I welcome the generous inclusion of numerous centerpiece hooks (especially the ones on the ocean floor), but it’s frustrating that the alternative layouts for centerpieces are not great. Two out of the four options waste fully half of the hook space, and the other two can be awkward to use. This is especially the case in the two side rooms on the Underwater Observatory level. If you don’t want to place a centerpiece, getting those rooms just right can be a tricky. Personally I’d like to see an alternative layout (seen below) with both horizontal and vertical orientations for the Centerpiece hook that consists of two large hooks, flanked on either side by a mix of medium, medium narrow and small hooks.
The small wall hooks in the ceilings of those two rooms are a strange choice. I get that many large ceiling decorations might clip in those spots, but many other fixtures such as hanging lights and chandeliers would fit wonderfully. I know that Manaan’s architectural style doesn’t lend itself to large, flat spaces, but it should be up to the decorators if we care about the clipping.
Otherwise, I’m not a fan of the invisible wall outside the rooftop garden. I imagine that the entire complex is probably not fully rendered, but I do wish I could explore more. And even if I can’t decorate the interior spaces below the garden, I’d still like to place decorations on the roof down there.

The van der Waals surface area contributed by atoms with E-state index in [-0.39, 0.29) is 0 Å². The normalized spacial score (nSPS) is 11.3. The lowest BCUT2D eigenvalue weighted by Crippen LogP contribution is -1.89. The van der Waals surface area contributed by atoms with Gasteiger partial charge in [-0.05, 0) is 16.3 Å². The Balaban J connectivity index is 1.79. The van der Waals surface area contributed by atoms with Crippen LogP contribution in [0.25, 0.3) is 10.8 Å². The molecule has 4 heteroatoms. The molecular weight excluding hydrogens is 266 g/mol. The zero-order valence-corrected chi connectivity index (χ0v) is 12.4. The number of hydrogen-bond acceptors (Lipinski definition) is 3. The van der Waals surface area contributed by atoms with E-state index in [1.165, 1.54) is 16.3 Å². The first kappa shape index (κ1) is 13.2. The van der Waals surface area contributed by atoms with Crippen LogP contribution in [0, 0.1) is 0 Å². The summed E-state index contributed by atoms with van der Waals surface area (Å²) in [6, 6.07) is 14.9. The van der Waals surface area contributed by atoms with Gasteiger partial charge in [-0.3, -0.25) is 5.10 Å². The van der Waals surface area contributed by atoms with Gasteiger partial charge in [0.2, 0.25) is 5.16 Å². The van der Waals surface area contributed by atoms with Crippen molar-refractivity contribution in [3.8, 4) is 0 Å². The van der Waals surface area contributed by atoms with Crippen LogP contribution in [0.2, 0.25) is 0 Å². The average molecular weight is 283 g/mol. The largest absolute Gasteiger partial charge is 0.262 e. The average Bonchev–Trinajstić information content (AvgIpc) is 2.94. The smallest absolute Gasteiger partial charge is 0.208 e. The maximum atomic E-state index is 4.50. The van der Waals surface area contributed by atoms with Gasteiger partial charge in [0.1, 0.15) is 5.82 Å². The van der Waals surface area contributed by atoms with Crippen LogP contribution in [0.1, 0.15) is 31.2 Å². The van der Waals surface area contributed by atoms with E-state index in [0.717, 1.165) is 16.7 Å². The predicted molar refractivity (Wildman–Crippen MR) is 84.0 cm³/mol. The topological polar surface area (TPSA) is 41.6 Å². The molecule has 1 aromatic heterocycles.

My last Manaan specific nitpick concerns the elevators in the stronghold. When you exit them, your character is facing the elevator, forcing you to turn around whenever you enter a new level. You really should be facing the room as you step off the lift.
Finally, I thought I’d conclude with some general Stronghold and decoration changes I’d like to see. I like the hook system, I really do. Working within limits prevents me from going too far down the decorating rabbit hole and has sparked some creative solutions, but it could use some tweaking.
My main frustration is this: which decorations fit on which hooks has never been consistent. A café table will fit on a medium hook, but the similar-sized Dejarik table will not. Why? If a decoration can even remotely fit on a hook, we should be able to place it on that hook. I’d like to see the hooks for every decoration given another pass. There are many large decos that would fit just fine medium hooks, and it sometimes feels like the designers have forgotten the medium narrow hook even exists.
The introductory cut scene currently plays whenever you zone into Manaan, and I’ve seen this described as a feature not a bug. While I don’t want to have to spacebar through the scene every time I go to my stronghold, I will say it is sometimes cool to see that scene play once there are decorations in place. It’d be nice to have an on demand option to take the tour of a stronghold after each characters’ first visit. Could an option to watch the scene be added to the control panel that exists in every stronghold?
I was pleasantly surprised by how much I enjoy decorating strongholds, and Manaan has not been an exception. It is easily the most scenic stronghold and while, unlike Coruscant, it doesn’t feel like a place I’d live, it sure is a beautiful place to visit. I look forward to basking in the sun and putting the last decoration in place in the not too distant future.